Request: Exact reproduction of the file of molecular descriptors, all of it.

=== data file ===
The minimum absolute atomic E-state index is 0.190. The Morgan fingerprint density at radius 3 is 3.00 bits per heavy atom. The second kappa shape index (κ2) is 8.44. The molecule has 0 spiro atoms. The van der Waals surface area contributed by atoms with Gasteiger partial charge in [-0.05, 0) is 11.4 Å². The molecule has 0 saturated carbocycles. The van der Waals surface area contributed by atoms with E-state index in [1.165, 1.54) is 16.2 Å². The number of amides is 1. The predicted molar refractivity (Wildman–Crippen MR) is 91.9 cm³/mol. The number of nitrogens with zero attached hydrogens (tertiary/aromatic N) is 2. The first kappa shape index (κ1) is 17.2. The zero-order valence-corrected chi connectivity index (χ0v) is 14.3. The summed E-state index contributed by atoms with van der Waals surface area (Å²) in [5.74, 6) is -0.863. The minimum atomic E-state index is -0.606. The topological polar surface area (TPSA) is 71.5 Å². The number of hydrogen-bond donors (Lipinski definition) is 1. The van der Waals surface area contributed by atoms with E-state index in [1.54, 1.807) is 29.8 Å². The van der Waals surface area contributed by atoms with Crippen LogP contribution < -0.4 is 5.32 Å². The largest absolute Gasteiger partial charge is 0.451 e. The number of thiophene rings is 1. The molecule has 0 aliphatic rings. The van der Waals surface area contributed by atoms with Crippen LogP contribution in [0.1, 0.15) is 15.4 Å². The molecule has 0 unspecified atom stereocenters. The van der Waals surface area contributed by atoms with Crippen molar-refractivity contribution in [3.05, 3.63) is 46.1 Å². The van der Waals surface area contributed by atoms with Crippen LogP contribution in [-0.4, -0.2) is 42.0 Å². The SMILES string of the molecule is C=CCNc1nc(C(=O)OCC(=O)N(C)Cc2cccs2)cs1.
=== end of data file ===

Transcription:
The minimum absolute atomic E-state index is 0.190. The Morgan fingerprint density at radius 3 is 3.00 bits per heavy atom. The second kappa shape index (κ2) is 8.44. The molecule has 0 spiro atoms. The van der Waals surface area contributed by atoms with Gasteiger partial charge in [-0.05, 0) is 11.4 Å². The molecule has 0 saturated carbocycles. The van der Waals surface area contributed by atoms with E-state index in [1.165, 1.54) is 16.2 Å². The number of amides is 1. The predicted molar refractivity (Wildman–Crippen MR) is 91.9 cm³/mol. The number of nitrogens with zero attached hydrogens (tertiary/aromatic N) is 2. The first kappa shape index (κ1) is 17.2. The zero-order valence-corrected chi connectivity index (χ0v) is 14.3. The summed E-state index contributed by atoms with van der Waals surface area (Å²) in [5.74, 6) is -0.863. The minimum atomic E-state index is -0.606. The topological polar surface area (TPSA) is 71.5 Å². The number of hydrogen-bond donors (Lipinski definition) is 1. The van der Waals surface area contributed by atoms with E-state index in [1.54, 1.807) is 29.8 Å². The van der Waals surface area contributed by atoms with Crippen LogP contribution < -0.4 is 5.32 Å². The largest absolute Gasteiger partial charge is 0.451 e. The number of thiophene rings is 1. The molecule has 0 aliphatic rings. The van der Waals surface area contributed by atoms with Crippen LogP contribution in [0.1, 0.15) is 15.4 Å². The molecule has 0 unspecified atom stereocenters. The van der Waals surface area contributed by atoms with Crippen molar-refractivity contribution in [3.05, 3.63) is 46.1 Å². The van der Waals surface area contributed by atoms with Crippen LogP contribution in [-0.4, -0.2) is 42.0 Å². The SMILES string of the molecule is C=CCNc1nc(C(=O)OCC(=O)N(C)Cc2cccs2)cs1.